Read the latest news about research conducted by investigators in the College of Earth and Mineral Sciences. Our faculty and students are continually advancing technology, creating solutions and expanding knowledge with new and innovative research.
A new, highly sensitive system for detecting the production of hydrogen gas may play an important role in the quest to develop hydrogen as an environmentally friendly and economical alternative to fossil fuels, according to Penn State scientists.
Unconventional oil and gas development (UOGD), commonly known as fracking, has helped Pennsylvania retain its status as a leading energy exporter, but UOGD processes come with a host of environmental and public health concerns.
Penn State has been awarded $327,849 from the National Institute for Occupational Safety and Health (NIOSH) to fund research targeting ways to reduce or eliminate the toxicity of respirable coal mine dust.
An international effort to measure air quality in South Korea, a region with complex sources of pollution, may provide new insights into the atmospheric chemistry that produces ozone pollution, according to a team of scientists.
A $300,000 National Science Foundation grant will help scientists develop artificial intelligence (AI) to better analyze imagery from satellites and other remote sensing devices that are currently monitoring surface ice in the Antarctic, according to a team of researchers.
Ancient rocks on the coast of Oman that were once driven deep down toward Earth's mantle may reveal new insights into subduction, an important tectonic process that fuels volcanoes and creates continents, according to an international team of scientists.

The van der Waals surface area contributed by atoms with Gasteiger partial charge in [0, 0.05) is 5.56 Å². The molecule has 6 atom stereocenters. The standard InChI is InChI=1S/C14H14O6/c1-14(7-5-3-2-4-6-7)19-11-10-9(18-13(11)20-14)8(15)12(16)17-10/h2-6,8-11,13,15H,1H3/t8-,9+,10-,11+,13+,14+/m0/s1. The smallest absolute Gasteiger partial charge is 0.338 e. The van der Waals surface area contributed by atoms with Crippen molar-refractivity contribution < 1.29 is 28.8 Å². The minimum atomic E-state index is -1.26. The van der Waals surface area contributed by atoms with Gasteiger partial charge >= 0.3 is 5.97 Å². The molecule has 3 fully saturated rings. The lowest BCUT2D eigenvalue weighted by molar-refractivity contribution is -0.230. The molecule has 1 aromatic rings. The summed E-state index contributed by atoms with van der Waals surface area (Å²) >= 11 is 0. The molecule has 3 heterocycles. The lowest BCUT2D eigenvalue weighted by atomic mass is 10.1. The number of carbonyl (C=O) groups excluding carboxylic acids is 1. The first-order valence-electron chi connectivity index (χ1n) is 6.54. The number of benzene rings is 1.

A new technique using readily available data reduces forecast errors and could improve track, intensity and rainfall forecasts for future storms like Hurricane Harvey, according to Penn State scientists.
While climate change is making much of the world warmer, temperatures in a subpolar region of the North Atlantic are getting cooler. A team of researchers report that changes in the wind pattern, among other factors, may be contributing to this "cold blob."
A new flexible thermoelectric generator can wrap around pipes and other hot surfaces and convert wasted heat into electricity more efficiently than previously possible, according to scientists at Penn State and the National Renewable Energy Laboratory.
Penn State researchers have proposed an improved method of solid-state battery production that enables multi-material integration for better batteries -- cold sintering.